There are few restrictions on foreign investors, except for parts of defense or other industries closed to outside investors on national security grounds. Foreign investors are welcome to participate in Israel's privatization program.
Israeli courts exercise authority in cases within the jurisdiction of Israel. However, if an agreement between involved parties contains an exclusively foreign jurisdiction, the Israeli courts will generally decline to exercise their authority.
Israel’s Ministry of Economy sponsors the web site “Invest in Israel” at www.investinisrael.gov.il.
The Investment Promotion Center of the Ministry of Economy seeks to encourage investment in Israel. The Center stresses Israel’s developed infrastructure, educated work force, open economy, and ties to the United States and Europe, and additionally provides information about investment incentives available in Israel.
Competition and Anti-Trust Laws
Israel adopted its comprehensive competition law in 1988. The Israel Antitrust Authority (IAA) was created in 1994 to enforce the competition law. After a protracted public debate and the High Court’s intervention in the Noble Energy case centered on the IAA’s finding that Noble and its Israel partner’s original investment plan was anti-competitive, the Israeli Cabinet agreed on a revised Gas Framework in May 2016 paving the way for Noble Energy’s development of the Leviathan gas field.
Expropriation and Compensation
There have been no expropriations of U.S.-owned businesses in Israel in the recent past. Israeli law requires adequate payment, with interest from the day of expropriation until final payment, in cases of expropriation.
ICSID Convention and New York Convention
The Israeli government accepts binding international arbitration of investment disputes between foreign investors and the state. Israel is a member of the International Center for the Settlement of Investment Disputes (ICSID) and the New York Convention of 1958 on the Recognition and Enforcement of Foreign Arbitral Awards. Israel’s arbitration law is governed and enforced primarily via the Arbitration Law of 1968, which was most recently amended by the Israeli Knesset in 2008.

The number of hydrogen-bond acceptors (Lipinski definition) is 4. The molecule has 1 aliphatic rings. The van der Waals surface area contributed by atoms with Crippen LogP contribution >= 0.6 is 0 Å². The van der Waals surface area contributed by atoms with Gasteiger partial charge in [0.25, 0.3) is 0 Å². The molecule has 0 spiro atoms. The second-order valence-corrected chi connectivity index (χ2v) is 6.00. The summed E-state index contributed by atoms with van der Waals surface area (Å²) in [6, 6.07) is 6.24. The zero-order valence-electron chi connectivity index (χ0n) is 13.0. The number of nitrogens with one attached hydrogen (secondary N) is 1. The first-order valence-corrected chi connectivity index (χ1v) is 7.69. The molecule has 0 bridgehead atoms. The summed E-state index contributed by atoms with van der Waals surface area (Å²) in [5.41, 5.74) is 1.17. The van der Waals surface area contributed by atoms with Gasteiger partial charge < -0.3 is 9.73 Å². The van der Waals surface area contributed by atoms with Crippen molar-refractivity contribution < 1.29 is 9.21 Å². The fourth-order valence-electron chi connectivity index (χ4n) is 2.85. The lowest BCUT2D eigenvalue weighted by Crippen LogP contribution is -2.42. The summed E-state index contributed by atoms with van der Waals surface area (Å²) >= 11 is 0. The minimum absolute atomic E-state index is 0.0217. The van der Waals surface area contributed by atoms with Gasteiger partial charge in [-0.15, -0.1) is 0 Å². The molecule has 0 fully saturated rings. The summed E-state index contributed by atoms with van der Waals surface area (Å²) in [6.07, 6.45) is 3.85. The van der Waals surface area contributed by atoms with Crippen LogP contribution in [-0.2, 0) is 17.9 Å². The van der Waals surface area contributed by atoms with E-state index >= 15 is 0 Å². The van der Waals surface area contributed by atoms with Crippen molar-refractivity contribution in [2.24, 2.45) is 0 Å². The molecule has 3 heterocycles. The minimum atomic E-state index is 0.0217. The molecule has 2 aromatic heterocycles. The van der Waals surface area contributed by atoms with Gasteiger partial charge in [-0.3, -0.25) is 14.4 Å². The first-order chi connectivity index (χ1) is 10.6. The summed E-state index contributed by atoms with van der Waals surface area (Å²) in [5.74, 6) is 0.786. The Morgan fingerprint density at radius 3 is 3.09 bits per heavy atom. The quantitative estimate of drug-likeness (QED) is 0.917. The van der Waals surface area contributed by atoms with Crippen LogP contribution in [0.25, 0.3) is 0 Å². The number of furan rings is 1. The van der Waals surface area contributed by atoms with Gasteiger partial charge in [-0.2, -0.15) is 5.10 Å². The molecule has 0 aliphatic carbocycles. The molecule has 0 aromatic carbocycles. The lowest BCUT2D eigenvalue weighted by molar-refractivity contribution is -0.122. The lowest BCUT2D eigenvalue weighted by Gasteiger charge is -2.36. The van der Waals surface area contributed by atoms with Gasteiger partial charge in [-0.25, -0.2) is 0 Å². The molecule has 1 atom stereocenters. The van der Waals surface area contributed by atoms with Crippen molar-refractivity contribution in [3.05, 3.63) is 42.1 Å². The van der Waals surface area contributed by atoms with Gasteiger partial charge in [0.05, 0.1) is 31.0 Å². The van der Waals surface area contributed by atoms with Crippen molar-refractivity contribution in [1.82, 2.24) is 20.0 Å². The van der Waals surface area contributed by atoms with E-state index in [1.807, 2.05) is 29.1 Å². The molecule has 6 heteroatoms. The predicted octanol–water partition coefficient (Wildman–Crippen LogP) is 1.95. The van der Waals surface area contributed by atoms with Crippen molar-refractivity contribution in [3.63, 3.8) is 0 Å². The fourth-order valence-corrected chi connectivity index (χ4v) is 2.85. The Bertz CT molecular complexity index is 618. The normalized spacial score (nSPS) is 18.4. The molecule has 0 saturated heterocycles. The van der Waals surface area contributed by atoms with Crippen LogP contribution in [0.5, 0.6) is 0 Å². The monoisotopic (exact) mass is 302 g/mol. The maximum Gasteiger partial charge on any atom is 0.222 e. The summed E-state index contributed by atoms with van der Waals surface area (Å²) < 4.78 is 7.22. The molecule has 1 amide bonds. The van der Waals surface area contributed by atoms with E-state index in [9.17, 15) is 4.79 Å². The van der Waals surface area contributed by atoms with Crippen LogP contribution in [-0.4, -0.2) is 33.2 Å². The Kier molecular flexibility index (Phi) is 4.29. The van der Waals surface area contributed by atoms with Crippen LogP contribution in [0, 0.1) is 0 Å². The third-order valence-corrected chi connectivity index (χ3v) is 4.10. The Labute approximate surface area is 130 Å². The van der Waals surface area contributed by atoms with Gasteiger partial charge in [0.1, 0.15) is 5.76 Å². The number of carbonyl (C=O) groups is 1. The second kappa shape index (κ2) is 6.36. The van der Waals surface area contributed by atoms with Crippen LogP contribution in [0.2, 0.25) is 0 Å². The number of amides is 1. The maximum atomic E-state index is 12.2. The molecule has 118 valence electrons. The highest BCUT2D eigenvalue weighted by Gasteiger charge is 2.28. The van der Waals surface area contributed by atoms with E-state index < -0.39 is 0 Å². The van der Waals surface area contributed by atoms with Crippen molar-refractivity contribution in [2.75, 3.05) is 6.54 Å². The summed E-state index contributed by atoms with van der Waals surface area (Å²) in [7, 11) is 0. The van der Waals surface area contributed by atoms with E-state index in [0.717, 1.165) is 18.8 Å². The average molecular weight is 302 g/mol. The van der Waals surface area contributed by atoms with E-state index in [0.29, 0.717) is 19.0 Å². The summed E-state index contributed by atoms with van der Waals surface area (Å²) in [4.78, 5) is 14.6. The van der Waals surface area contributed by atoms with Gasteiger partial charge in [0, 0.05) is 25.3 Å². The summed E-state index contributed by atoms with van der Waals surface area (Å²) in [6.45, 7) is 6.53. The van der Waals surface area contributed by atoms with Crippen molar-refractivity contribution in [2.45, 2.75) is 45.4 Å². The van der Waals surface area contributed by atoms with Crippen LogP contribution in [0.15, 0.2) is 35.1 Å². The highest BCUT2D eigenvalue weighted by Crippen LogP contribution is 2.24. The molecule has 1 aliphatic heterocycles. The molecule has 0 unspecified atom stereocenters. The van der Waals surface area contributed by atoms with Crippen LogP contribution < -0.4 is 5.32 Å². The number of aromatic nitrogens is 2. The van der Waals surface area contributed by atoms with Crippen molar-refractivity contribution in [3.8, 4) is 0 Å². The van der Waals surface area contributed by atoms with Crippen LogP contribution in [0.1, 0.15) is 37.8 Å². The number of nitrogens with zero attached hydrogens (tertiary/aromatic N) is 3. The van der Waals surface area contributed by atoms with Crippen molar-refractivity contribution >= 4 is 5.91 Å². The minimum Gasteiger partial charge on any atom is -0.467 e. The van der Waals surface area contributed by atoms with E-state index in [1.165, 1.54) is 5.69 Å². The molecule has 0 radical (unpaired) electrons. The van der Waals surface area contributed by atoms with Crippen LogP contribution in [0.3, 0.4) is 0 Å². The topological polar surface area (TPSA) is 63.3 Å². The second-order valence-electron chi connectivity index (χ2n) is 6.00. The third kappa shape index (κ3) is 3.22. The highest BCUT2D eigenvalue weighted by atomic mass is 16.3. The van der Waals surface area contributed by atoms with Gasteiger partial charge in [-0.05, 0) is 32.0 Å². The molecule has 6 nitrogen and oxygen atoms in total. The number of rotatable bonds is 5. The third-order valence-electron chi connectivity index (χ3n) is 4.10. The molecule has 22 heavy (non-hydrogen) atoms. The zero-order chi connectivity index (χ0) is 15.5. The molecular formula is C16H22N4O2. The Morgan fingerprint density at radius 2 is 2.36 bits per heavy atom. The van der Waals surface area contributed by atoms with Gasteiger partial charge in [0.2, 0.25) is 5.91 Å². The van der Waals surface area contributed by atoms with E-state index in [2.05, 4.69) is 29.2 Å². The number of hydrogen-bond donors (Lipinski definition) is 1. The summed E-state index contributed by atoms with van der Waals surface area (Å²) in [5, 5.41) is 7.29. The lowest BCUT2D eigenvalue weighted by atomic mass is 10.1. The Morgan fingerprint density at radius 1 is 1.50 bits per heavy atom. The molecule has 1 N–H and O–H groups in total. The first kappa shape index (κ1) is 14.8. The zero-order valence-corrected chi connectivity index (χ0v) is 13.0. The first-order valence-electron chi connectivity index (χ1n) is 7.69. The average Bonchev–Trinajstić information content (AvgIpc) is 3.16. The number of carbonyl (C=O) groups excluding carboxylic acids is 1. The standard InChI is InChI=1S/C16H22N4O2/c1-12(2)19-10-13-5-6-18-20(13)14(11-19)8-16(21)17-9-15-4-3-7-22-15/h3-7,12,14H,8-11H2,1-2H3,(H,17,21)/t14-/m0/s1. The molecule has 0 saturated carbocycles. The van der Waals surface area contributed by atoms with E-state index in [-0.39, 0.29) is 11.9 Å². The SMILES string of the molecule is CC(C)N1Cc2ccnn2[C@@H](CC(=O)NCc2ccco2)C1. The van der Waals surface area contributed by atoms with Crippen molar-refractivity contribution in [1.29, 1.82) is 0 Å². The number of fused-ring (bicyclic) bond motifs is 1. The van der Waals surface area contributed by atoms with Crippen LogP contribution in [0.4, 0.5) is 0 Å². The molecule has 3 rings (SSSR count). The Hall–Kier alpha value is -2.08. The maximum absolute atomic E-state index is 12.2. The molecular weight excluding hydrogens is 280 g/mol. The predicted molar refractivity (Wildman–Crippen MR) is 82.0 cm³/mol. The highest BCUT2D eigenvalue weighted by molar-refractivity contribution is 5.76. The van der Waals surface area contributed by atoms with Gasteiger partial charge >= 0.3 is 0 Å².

Investor-State Dispute Settlement
Israel’s arbitration law is governed primarily by the Arbitration Law of 1968. The Arbitration Law governs both domestic and international arbitration proceedings. The law was most recently amended by the Israeli Knesset in 2008. Israel ratified the New York Convention on Recognition and Enforcement of Foreign Arbitral Awards of 1958 in 1959. There is no known extrajudicial action against foreign investors. There is little case law concerning the enforcement of foreign arbitral awards, including awards issued against the government, but the attitude of Israeli courts towards the enforcement of foreign arbitral awards is to adhere strictly to the provisions of the Convention and not to interpret the grounds for refusal of enforcement widely.
International Commercial Arbitration and Foreign Courts
Mediation was formally institutionalized in Israel in 1992 with the amendment of the Courts Law of 1984. The amendment granted courts the authority to refer civil disputes to mediation or arbitration with party consent. The Israeli courts tend to uphold and enforce arbitration agreements. Israel’s Arbitration Law predates the UNCITRAL model law.
Israeli Law is based on several layers, some of them based on the Common Law and in particular the laws of England, as Palestine was under the British mandate in 1917-1948. Bankruptcy Law in Israel is mostly based on English Law, as enacted in Palestine in 1936 during the British mandate.
Bankruptcy proceedings are based on the bankruptcy ordinance (1980), which replaced the mandatory ordinance that was enacted in 1936. Therefore, the bankruptcy law in Israel resembles the English law as it was more or less in 1936. Israel is 31st in the World Bank’s 2017 Doing Business Report’s “resolving insolvency” category.